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The Need for a Cloud Development Framework

By August 25, 2010Article

Saugatuck Technology’s latest survey research indicates that more than half of all user firms worldwide plan on utilizing Cloud solutions for even their most core business operations within the next two to three years. And all our research points toward more powerful Cloud solutions, systems, and platforms, standing on their own as well as integrated with a wide range of traditional on-premise IT.

This rampant and accelerating use of Cloud-based IT is driving developers within ISVs, Cloud providers, system integrators, and user enterprises to explore and demand new development capabilities for Cloud-based and hybrid solutions. Unfortunately, there have been few guidelines and even fewer examples of the types and scope of development capabilities that are needed.

This article examines the need for a Cloud development framework or model to provide a starting point, building blocks, and a benchmark for comparative analysis of offerings, and presents a simple foundational model for such a framework.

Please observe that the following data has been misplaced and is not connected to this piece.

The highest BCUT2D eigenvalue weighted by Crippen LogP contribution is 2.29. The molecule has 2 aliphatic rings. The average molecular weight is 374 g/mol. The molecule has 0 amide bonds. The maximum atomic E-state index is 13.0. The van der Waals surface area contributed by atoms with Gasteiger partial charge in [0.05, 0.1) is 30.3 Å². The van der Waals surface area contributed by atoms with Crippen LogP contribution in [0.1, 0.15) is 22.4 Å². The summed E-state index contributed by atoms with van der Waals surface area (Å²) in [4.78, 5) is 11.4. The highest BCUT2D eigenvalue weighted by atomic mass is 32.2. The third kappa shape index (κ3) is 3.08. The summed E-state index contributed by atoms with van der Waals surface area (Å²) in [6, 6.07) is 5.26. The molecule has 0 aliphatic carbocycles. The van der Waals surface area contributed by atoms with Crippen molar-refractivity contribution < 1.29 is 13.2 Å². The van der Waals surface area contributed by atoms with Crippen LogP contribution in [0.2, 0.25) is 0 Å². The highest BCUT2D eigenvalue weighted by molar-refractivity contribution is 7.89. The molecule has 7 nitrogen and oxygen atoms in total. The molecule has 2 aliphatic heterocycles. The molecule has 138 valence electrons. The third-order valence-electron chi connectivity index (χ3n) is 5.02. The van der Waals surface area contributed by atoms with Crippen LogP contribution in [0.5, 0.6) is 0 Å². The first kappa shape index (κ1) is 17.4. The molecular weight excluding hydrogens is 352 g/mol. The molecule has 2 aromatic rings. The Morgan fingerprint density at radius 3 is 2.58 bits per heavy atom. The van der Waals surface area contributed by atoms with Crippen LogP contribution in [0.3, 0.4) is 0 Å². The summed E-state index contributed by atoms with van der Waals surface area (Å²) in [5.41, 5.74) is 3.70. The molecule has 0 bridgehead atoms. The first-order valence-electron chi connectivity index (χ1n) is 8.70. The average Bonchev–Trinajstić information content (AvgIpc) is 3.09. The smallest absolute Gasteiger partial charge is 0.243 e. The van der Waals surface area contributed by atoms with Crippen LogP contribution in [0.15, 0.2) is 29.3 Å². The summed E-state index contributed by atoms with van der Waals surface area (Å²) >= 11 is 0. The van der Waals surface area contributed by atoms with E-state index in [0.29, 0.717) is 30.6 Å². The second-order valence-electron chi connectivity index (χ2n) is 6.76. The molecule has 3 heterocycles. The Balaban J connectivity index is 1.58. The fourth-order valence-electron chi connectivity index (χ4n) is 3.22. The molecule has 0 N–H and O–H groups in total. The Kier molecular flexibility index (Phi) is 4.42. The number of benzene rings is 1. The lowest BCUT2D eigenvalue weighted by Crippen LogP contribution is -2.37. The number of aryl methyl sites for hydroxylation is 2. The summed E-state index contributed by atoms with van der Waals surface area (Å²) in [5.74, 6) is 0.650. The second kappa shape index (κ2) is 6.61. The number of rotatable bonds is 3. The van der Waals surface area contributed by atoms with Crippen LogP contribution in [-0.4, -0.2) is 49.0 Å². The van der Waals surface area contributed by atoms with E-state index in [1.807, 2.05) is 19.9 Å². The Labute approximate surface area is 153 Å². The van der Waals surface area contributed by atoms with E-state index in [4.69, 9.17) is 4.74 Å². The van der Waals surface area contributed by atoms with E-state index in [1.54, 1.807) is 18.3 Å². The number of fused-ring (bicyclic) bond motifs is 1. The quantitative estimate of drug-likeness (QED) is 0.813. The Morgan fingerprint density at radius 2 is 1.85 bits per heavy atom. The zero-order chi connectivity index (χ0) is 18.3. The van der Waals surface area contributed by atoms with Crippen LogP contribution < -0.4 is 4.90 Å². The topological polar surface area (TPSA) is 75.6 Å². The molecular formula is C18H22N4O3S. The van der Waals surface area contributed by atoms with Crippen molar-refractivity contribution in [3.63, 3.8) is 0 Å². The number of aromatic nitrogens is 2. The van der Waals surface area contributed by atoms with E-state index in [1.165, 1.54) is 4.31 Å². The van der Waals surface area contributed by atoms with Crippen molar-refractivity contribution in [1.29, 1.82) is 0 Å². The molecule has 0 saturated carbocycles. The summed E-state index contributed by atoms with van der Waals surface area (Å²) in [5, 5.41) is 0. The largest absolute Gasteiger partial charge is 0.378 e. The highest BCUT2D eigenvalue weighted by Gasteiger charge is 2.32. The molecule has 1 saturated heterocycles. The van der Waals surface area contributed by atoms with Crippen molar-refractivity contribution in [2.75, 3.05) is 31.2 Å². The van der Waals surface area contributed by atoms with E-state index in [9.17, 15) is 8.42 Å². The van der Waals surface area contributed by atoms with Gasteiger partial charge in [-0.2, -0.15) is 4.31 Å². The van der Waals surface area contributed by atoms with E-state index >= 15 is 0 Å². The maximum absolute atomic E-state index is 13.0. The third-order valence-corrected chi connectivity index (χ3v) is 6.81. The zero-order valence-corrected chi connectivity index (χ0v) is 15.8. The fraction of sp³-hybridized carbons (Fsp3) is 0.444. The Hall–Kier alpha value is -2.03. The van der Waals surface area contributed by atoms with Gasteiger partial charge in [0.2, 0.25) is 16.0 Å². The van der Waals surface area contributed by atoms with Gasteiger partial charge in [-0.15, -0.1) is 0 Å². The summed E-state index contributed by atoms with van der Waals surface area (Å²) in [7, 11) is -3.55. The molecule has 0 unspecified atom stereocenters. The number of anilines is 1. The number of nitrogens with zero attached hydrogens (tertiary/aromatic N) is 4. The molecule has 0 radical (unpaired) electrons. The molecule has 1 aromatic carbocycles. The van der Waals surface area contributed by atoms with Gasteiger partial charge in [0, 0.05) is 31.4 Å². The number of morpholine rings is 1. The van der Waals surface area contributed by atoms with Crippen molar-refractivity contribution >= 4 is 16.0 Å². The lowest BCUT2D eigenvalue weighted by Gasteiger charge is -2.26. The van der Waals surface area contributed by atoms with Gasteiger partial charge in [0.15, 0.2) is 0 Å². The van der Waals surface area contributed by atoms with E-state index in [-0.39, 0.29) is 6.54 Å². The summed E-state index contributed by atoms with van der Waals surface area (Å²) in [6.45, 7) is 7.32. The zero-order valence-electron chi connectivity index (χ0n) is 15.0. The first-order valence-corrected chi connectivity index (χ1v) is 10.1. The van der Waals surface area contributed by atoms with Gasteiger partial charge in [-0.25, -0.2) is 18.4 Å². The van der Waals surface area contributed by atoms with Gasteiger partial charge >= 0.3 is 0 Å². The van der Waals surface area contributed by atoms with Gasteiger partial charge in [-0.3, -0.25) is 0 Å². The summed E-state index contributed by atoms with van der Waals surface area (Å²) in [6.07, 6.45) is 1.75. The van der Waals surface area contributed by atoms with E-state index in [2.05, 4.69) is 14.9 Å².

Benefits of a Cloud Platform

Saugatuck’s most recent interview programs with ISVs and with partners in large vendor ecosystems indicate that between 40 and 45 percent of ISVs are looking for—and experimenting with—ways to incorporate Cloud offerings and associated development into their business and technology strategies.

Most have learned that developing for the Cloud is a significant and potentially costly step. Development for the Cloud requires knowledge, technologies, resources, and a broader ecosystem of partners than most ISVs and developers are prepared to invest in themselves. Thus, providers with platforms for developing Cloud-based solutions are beginning to change the course of software development, by encouraging and enabling powerful Cloud solution development without heavy ISV investment in resources.

Cloud development platform offerings enable building a Cloud business solution, deploying a solution to the Cloud and running it there, and integrating a Cloud business solution with other solutions either in the Cloud or on-premise, behind the firewall. These offerings not only enable development, testing, and deployment of Cloud business solutions, but may also include the middleware necessary to operate them, charging on a usage basis for database, storage, and other services. Alternatively, Cloud development solution providers may partner with one or more Infrastructure as a Service (IaaS) providers to enable the efficient operation of Cloud solutions through middleware and services offerings.